Often, there is no discernible cause for the eating disorder.

Adolescent Girls and Eating Disorders
For teenage girls, who might have been primed with these messages early on, adolescence, which brings changes in body image and hormonal changes, can be fraught with insecurities.   Developing breasts and curvy hips, especially when peers might not have developed in this way yet, can be a source of shame.  Add to this that our culture doesn't help girls to celebrate these changes, and you have a situation that is ripe for developing into an eating disorder for some girls.

Being away at college, away from the emotional support of loved ones, can also be a time when girls, who are prone to develop eating disorders, might engage in food restriction or other forms of eating disorders.

It isn't clear why some girls develop eating disorders and other girls, in similar situations, don't.  It's not unusual to discover that girls who develop eating disorders have mothers who either have a full fledged eating disorder or they are overly preoccupied with their weight.  But it's certainly not always the case.

Food restriction often goes hand in hand with anorexia and bulimia as well as excessive exercising.  All of these eating disorders are potentially dangerous, compromise a woman's health and, in extreme cases, they're sometimes fatal.  I'm thinking of women like Karen Carpenter.

Resources:  Getting Help
I've included a link below of a New York Times article in the Modern Love section by Cole Kazdin about her battle with an eating disorder.

I've also included a link for the Renfrew Center for people with eating disorders.  They have both inpatient and outpatient treatment.  There is an outpatient facility in NYC.  I have no personal or professional connection to Renfrew, but I have referred clients with eating disorders to both their inpatient facility in PA and their outpatient center in NYC with good results.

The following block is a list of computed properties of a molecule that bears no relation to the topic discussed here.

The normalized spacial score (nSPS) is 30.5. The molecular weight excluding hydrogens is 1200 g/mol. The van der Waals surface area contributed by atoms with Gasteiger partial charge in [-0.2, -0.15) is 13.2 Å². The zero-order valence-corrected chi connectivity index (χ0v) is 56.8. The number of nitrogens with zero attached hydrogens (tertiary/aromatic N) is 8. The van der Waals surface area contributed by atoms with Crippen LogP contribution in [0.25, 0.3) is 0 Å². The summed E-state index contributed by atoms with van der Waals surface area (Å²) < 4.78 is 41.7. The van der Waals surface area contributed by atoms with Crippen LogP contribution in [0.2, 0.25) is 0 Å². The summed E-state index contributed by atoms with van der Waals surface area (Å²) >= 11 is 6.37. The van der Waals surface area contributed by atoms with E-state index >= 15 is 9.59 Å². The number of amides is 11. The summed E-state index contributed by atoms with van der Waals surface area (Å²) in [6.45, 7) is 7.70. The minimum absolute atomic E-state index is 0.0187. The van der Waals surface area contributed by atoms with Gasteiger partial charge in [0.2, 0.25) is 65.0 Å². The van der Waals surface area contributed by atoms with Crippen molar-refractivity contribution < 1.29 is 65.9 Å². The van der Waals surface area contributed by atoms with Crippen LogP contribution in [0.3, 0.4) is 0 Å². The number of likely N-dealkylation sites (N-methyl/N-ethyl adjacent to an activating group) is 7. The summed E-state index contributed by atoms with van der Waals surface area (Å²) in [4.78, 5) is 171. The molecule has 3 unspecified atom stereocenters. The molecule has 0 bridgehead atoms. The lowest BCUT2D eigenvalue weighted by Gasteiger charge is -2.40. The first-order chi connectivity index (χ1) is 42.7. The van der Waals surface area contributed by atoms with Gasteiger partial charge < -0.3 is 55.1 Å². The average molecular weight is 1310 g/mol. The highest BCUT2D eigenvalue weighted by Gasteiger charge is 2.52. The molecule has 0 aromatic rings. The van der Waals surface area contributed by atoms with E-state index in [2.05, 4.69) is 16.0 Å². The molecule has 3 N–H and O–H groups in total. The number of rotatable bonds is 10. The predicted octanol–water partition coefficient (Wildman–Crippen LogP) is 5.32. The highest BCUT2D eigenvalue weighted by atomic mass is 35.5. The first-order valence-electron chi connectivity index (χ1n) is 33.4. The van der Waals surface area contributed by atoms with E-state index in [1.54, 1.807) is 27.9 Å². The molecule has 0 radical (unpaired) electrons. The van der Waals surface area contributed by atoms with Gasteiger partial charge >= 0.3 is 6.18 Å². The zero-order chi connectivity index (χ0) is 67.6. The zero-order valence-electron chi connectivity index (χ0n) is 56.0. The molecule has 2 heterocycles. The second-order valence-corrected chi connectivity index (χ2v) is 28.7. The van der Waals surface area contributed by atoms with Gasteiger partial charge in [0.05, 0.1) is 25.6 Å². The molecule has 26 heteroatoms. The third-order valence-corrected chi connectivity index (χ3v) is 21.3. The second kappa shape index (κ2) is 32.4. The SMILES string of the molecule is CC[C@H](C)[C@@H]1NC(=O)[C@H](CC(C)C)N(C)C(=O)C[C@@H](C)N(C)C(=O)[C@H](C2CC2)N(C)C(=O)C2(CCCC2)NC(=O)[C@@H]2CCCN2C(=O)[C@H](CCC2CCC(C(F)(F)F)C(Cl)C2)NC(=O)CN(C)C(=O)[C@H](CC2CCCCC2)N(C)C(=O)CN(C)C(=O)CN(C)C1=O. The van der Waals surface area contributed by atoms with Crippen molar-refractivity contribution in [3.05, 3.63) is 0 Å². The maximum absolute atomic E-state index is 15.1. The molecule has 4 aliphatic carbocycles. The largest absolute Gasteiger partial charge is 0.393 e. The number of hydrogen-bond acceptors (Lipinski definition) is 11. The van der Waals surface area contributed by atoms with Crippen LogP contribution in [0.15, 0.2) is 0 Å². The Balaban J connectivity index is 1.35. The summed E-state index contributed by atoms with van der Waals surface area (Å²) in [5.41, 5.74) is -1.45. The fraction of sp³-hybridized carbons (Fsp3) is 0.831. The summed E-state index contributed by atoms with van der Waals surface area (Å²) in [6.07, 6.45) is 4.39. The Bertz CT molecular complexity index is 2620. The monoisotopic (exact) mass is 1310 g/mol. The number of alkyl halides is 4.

In addition, I've included a link for Overeaters Anonymous.  This is a 12 Step program for anyone with an eating disorder.  Even though it's called "overeaters," this 12 Step program provides support for anyone, women or men, with an eating disorder.  You can also obtain a one-on-one sponsor to provide support and guidance.

With Help There's Hope
Many women with eating disorders, including food restriction, have been helped by qualified mental health professionals.  If you or someone you know has an eating disorder, it's important to get both medical and psychological help as soon as possible.  Especially in cases of anorexia, where a woman might be delusional about being overweight when she's actually emaciated, it's also important to see a psychiatrist.  In some cases, it might be necessary to seek inpatient treatment to be stabilized.

I am a licensed NYC psychotherapist, hypnotherapist, EMDR and Somatic Experiencing therapist.  I work with individuals and couples.

To find out more about me, visit my web site:  
Josephine Ferraro, LCSW - NYC Psychotherapist.

To set up a consultation, call me at (212) 726-1006.

Resources:
Chubby, Skinny, Accepting - Modern Love, NY Times  by Cole Kazdin

Renfrew Center


Overeaters Anonymous

photo credit: daniellehelm via photopin cc